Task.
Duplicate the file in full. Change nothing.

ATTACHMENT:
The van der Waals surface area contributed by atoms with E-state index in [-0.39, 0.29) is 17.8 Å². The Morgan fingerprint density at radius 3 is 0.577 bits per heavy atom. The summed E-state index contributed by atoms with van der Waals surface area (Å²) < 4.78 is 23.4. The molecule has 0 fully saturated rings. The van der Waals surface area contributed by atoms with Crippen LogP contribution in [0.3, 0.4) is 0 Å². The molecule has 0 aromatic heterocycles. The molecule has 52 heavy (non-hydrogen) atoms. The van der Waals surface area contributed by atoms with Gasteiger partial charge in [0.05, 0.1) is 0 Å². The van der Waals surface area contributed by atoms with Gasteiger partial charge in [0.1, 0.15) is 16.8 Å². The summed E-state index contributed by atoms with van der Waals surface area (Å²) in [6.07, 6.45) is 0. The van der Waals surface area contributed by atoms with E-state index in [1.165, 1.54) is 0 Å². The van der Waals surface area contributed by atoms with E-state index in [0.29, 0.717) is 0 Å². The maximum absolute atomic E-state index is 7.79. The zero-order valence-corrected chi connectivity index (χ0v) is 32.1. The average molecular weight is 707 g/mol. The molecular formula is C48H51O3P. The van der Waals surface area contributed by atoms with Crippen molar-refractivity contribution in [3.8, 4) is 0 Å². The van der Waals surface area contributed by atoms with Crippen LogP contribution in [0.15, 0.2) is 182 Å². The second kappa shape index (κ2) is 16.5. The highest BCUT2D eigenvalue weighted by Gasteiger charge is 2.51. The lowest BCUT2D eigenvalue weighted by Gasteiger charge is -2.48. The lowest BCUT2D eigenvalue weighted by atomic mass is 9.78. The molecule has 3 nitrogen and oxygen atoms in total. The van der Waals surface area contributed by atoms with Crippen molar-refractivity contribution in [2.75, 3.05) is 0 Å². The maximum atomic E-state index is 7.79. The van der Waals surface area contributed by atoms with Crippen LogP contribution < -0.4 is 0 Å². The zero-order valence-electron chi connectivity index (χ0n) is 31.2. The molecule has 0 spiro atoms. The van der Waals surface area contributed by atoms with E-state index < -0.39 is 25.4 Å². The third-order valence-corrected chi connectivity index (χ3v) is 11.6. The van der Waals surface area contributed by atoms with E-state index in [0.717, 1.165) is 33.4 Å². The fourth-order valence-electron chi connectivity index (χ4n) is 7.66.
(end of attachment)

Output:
The van der Waals surface area contributed by atoms with E-state index in [-0.39, 0.29) is 17.8 Å². The Morgan fingerprint density at radius 3 is 0.577 bits per heavy atom. The summed E-state index contributed by atoms with van der Waals surface area (Å²) < 4.78 is 23.4. The molecule has 0 fully saturated rings. The van der Waals surface area contributed by atoms with Crippen LogP contribution in [0.3, 0.4) is 0 Å². The molecule has 0 aromatic heterocycles. The molecule has 52 heavy (non-hydrogen) atoms. The van der Waals surface area contributed by atoms with Gasteiger partial charge in [0.05, 0.1) is 0 Å². The van der Waals surface area contributed by atoms with Gasteiger partial charge in [0.1, 0.15) is 16.8 Å². The summed E-state index contributed by atoms with van der Waals surface area (Å²) in [6.07, 6.45) is 0. The van der Waals surface area contributed by atoms with E-state index in [1.165, 1.54) is 0 Å². The van der Waals surface area contributed by atoms with E-state index in [0.29, 0.717) is 0 Å². The maximum absolute atomic E-state index is 7.79. The zero-order valence-corrected chi connectivity index (χ0v) is 32.1. The average molecular weight is 707 g/mol. The molecular formula is C48H51O3P. The van der Waals surface area contributed by atoms with Crippen molar-refractivity contribution in [3.8, 4) is 0 Å². The van der Waals surface area contributed by atoms with Crippen LogP contribution in [0.15, 0.2) is 182 Å². The second kappa shape index (κ2) is 16.5. The highest BCUT2D eigenvalue weighted by Gasteiger charge is 2.51. The lowest BCUT2D eigenvalue weighted by Gasteiger charge is -2.48. The lowest BCUT2D eigenvalue weighted by atomic mass is 9.78. The molecule has 3 nitrogen and oxygen atoms in total. The van der Waals surface area contributed by atoms with Crippen molar-refractivity contribution in [2.75, 3.05) is 0 Å². The maximum atomic E-state index is 7.79. The van der Waals surface area contributed by atoms with Crippen LogP contribution < -0.4 is 0 Å². The zero-order valence-electron chi connectivity index (χ0n) is 31.2. The molecule has 0 spiro atoms. The van der Waals surface area contributed by atoms with E-state index < -0.39 is 25.4 Å². The third-order valence-corrected chi connectivity index (χ3v) is 11.6. The van der Waals surface area contributed by atoms with E-state index in [0.717, 1.165) is 33.4 Å². The fourth-order valence-electron chi connectivity index (χ4n) is 7.66.